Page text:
This is where a demagogue can come in and start to point fingers and blame whites or blame others, and it can get ugly.
And there is such a demagogue on the horizon right now.
There is a demagogue, Julius Malema, who is a, young firebrand. He’s not from the anti- apartheid struggle; he's too young. He is one of those who’s picking up the banner and singing very inflammatory songs.
His vision is very much a Mugabe vision, of confiscation of agricultural land from white farmers and redistribution of wealth, not necessarily in a democratic fashion.
It's not just confiscation of farms. He's also talking about nationalization of South Africa's mines, it’s gold, it’s diamonds. It's the largest employer and it's a major producer of wealth. And to say that these would become nationalized and taken out of the hands of private, mostly white owners, is very inflammatory.
Hugo Chavez, and then some.
And then some. We could even say Fidel Castro or Robert Mugabe. I mean, you know, it would put him in the league of those.
And what is the medium for the rhetoric for nationalization, for confiscation, for furthering the class struggle?
It is at rallies, it is in song, it is in posters that are carried on the street. It is in the unions that are marching to protest low wages or the South African Communist Party, which is a major ally of the ANC government.
It is in discussions that you hear on radio talk shows. It's all pervasive. You hear it in different ways all the time.
It's clear that under Botha, the South African Broadcast Corporation was entirely under the thumb of the apartheid government. Is it equally true under the ANC and its – and the series of presidents that the SABC is cowed by the ruling regime?
No, it's not equally true. However, the ANC government has recently re-submitted a bill to Parliament that many say is akin to old apartheid laws on secrecy. And so, there still is a danger of very strong state control.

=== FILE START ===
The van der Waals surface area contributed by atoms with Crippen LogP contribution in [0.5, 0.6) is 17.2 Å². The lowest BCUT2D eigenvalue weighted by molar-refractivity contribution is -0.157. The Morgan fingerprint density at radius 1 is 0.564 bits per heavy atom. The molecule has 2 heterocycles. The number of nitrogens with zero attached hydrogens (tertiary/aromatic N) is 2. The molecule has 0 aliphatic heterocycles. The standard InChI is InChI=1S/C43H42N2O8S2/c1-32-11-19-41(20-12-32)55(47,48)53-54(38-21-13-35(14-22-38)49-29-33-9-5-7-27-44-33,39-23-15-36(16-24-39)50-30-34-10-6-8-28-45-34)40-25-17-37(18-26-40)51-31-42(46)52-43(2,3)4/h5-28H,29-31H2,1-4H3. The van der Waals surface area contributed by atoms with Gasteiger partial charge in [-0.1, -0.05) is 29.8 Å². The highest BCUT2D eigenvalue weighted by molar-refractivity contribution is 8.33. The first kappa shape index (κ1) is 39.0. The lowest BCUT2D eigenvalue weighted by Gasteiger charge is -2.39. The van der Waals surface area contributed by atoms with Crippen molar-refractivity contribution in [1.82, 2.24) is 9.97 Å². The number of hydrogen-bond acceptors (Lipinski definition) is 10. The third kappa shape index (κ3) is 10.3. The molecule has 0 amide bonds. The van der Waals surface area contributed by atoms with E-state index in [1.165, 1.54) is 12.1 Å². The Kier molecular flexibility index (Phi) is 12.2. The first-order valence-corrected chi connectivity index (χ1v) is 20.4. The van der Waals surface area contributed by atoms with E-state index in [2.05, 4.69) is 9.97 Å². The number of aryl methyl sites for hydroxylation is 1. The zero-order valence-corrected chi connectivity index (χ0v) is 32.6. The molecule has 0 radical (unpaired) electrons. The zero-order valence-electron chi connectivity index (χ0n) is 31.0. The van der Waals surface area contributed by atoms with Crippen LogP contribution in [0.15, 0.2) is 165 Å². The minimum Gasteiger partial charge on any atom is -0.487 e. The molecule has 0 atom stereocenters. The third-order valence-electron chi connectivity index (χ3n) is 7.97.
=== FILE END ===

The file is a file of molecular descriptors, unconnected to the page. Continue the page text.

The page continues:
Okay so, you are a government broadcast channel that is the most important voice in news for a large diverse country. And you are facing populist dissatisfaction, entrenched ownership interests, which are the backbone of the economy, chiefly white and a president with both a heroic past and a checkered past, who is nominally a socialist but wishes [LAUGHS] for the economy to function. What kind of line do you toe when you’re the SABC news?
Its had to shift because, first of all, there was the kind of golden era of Freedom for All when Nelson Mandela was president and there wasn't strong control of what the line should be, and there was just, a big switchover from the old apartheid voices to the new liberation voices.
But once Thabo Mbeki became president, he started trying to control very strongly the line that the SABC would put out.
Jacob Zuma has a new group of people that he has appointed into the SABC at executive positions, but it’s still widely seen as the government mouthpiece.
Andrew, as always, thank you very, very much.
Well, thank you Bob. It’s been a pleasure.
Andrew Meldrum is the deputy managing editor and Africa editor for GlobalPost.